Makes sense to me. Of course, that's what I've been programmed to think. By whoever is running the simulation we call "life."
Scott Adams, the simulated human which believes it created the comic strip "Dilbert," also believes that it is highly likely we're living in a computer simulation.
I like his reasoning.
One feature of our so-called reality that makes me scratch my head is the consistency of the rules of physics. One might expect a "natural" universe - one that came from an explosion - to be nothing but randomness on every dimension, including the rules of physics themselves. Any sort of consistency to our perceived reality feels like a "tell" from the simulation creators.
If you were the designer of this simulation you would need to strike a delicate balance. You want the characters to have your curiosity and intelligence but you also need to prevent them from realizing their true nature within the simulation. That means creating boundaries that don't look like boundaries. For example, you might program the simulation to have an infinite size (as if that even makes sense), but limit the maximum speed of things to the speed of light, making it impossible for the simulated people to examine the edges of their universe.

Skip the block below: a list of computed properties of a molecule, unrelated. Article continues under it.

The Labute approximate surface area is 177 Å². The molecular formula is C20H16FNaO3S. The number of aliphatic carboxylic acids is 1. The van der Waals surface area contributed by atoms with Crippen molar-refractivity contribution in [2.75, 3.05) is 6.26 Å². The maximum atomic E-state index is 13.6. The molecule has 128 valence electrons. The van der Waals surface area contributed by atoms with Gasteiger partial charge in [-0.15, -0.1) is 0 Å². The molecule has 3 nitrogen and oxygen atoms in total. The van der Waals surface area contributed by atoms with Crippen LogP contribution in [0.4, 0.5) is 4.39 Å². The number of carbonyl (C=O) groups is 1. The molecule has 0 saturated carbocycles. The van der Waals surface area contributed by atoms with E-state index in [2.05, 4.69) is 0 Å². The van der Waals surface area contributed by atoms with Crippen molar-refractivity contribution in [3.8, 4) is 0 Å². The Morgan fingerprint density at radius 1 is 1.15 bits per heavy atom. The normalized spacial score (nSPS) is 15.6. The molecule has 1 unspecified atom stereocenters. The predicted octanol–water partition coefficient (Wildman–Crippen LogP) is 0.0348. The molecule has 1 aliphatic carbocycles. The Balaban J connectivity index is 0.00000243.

As a designer, you'd also need to make the quantum world totally freaky and endlessly puzzling. What are the tiniest particles in the universe made of? Answer: waves. What is a wave? Answer: Something that makes sense only in the realm of math. When you look for the boundaries of reality you always bump into a wall that defies common sense so aggressively that it looks intentional.
Another hint that we are simulations modeled after our programmers is that we are suspicious about the possibility. If the creators modeled us after themselves, they created simulations that could imagine someday creating their own simulations. That means we might be - wait for it - the simulations of other simulations.
As I blogged about before, physicist Brian Greene also talks about the possibility of the universe being a simulation.
Noted comic strip artist and noted physicist saying the same thing... not a coincidence. They're on to something. Of course, that's only what the creator of the simulation wants us to know about.
(Thanks, Steve, for sharing a link to Adam's revelation in your email to me.)